Saturday 5 November 2011

Britain is no longer a country for and says "Goodbye" to Adrian Cowell, champion of the Amazon rainforest and its indians

Adrian Cowell, campaigning journalist and film-maker who spent 10 years in the Amazon rainforest, shooting films for 'Decade of Destruction' which alerted the World to the plight of the forest and its 'hidden' tribes, has died at the age of 77.

What you may not have known about Adrian, that he :

* was born in Tongshan, China, where his father worked for a coal mining consortium, moved to Australia and then Britain where he studied at Ampleforth College in Yorkshire and then 'history' at St Catharine's College, Cambridge.

* took part in the 1955 Oxford and Cambridge 'Far Eastern Expedition' which passed through Afghanistan and Burma and was recorded for the BBC's 1956 'Traveller's Tales series', produced by the young David Attenborough.

* took part of a 1956 expedition in the Brazilian Rainforest, collecting material for his 1960 book, 'The Heart of the Forest' and then worked for the BBC, directing three 'Carnival of Violence' documentaries about the effects of western civilisation on Peruvian Indians.

* moved to ITV and with cameraman Chris Menges, joined Tibetan guerrillas as they attacked a Chinese military convoy, filmed in the 1966 Prix Italia-winning 'Raid into Tibet', which was an early example of his tenacity in bringing unreported stories to the outside world.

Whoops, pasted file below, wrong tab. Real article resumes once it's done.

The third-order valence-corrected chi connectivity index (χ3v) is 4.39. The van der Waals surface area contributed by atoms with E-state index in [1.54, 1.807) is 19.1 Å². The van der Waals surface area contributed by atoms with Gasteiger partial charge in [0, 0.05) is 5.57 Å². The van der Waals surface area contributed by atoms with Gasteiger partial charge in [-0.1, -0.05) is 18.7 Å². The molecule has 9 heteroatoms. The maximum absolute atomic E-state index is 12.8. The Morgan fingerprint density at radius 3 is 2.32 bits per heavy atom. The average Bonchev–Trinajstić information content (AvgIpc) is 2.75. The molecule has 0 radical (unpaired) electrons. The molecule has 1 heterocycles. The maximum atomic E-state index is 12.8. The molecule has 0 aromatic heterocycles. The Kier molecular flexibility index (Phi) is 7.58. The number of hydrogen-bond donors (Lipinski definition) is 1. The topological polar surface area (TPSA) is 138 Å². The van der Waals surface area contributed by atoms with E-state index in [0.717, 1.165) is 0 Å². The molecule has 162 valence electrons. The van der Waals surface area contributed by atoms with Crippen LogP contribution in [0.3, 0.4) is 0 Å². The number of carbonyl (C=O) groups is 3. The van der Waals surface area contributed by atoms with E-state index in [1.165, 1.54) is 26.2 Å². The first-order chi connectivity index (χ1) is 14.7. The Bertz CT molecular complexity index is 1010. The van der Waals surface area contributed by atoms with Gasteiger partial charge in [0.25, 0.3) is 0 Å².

* returned to a Burma under military dictatorship and in 1966 filmed 'The Unknown War' about the Shan guerrillas in the remote Shan state and also footage for 'The Opium Trail'.
The Heroin Wars :

* was back in Brazil for the award-winning 1970, 'The Tribe That Hides from Man' and trekked through the Amazon to make contact with Indians not previously seen by the outside world.
The Tribe that hides from Man :

* in Burma again in 1974, took footage for 'The Opium Warlords', was trapped for 18 months, survived several ambushes and produced the series 'Opium' in 1978.

* shot his 'Decade of Destruction' series films, over 10 years between 1980 and 1990, alerted the world to the systematic ravaging of the Amazon rainforest and helped make the environment a political issue.

* filmed colonists given plots of land by the Brazilian government as they invaded territory of a previously uncontacted tribe and began deforestation, included this in the first film, the 1984 'The Ashes of the Forest'.

* after discovering that the World Bank was lending nearly half a billion dollars to the colonisation project, screened his footage in the USA at congressional hearings which was instrumental in the US cutting 20% from its annual donation to the World Bank and documented the saga in his 1987, 'Banking On Disaster'.

* used the murder of Chico Mendes, a rubber-tappers' union leader and environmentalist with whom he had worked, in his film 1990 film, 'The Crusade for the Forest' about the struggle to organise traditional communities to protect their lands.
Talking about Chico :

* when making 'Fires of the Amazon' in 2002 for the BBC's 'Correspondent Series', found evidence of protected rubber-tapper reserves and sustainable logging of timber, but also road building by the Brazilian government which would cause further deforestation.
Fires of the Amazon :

My admiration goes to an old Brit who crammed so much into his 74 years and campaigned so strenuously to make our world a better place.

Adrian's 67 minute, 'The Tribe That Hides From Man' :

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